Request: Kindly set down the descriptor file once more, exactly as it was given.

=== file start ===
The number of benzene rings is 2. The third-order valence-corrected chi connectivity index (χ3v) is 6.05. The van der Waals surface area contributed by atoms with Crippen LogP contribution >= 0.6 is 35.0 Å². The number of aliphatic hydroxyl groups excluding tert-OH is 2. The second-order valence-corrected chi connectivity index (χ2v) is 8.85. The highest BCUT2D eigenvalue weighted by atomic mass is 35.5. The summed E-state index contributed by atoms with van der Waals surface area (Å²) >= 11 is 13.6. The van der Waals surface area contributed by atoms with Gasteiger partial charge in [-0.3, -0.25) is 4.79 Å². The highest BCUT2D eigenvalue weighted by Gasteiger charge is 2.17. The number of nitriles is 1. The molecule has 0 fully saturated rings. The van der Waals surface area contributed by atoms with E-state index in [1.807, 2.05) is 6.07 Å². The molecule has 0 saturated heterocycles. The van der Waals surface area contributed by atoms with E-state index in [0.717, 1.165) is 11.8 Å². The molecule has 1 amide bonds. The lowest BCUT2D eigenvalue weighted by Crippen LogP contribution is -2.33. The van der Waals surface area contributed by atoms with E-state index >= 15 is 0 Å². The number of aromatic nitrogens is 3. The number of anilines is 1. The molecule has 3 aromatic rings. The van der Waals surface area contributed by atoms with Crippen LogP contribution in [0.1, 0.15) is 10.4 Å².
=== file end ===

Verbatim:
The number of benzene rings is 2. The third-order valence-corrected chi connectivity index (χ3v) is 6.05. The van der Waals surface area contributed by atoms with Crippen LogP contribution >= 0.6 is 35.0 Å². The number of aliphatic hydroxyl groups excluding tert-OH is 2. The second-order valence-corrected chi connectivity index (χ2v) is 8.85. The highest BCUT2D eigenvalue weighted by atomic mass is 35.5. The summed E-state index contributed by atoms with van der Waals surface area (Å²) >= 11 is 13.6. The van der Waals surface area contributed by atoms with Gasteiger partial charge in [-0.3, -0.25) is 4.79 Å². The highest BCUT2D eigenvalue weighted by Gasteiger charge is 2.17. The number of nitriles is 1. The molecule has 0 fully saturated rings. The van der Waals surface area contributed by atoms with E-state index in [1.807, 2.05) is 6.07 Å². The molecule has 0 saturated heterocycles. The van der Waals surface area contributed by atoms with E-state index in [0.717, 1.165) is 11.8 Å². The molecule has 1 amide bonds. The lowest BCUT2D eigenvalue weighted by Crippen LogP contribution is -2.33. The van der Waals surface area contributed by atoms with E-state index >= 15 is 0 Å². The number of aromatic nitrogens is 3. The number of anilines is 1. The molecule has 3 aromatic rings. The van der Waals surface area contributed by atoms with Crippen LogP contribution in [0.1, 0.15) is 10.4 Å².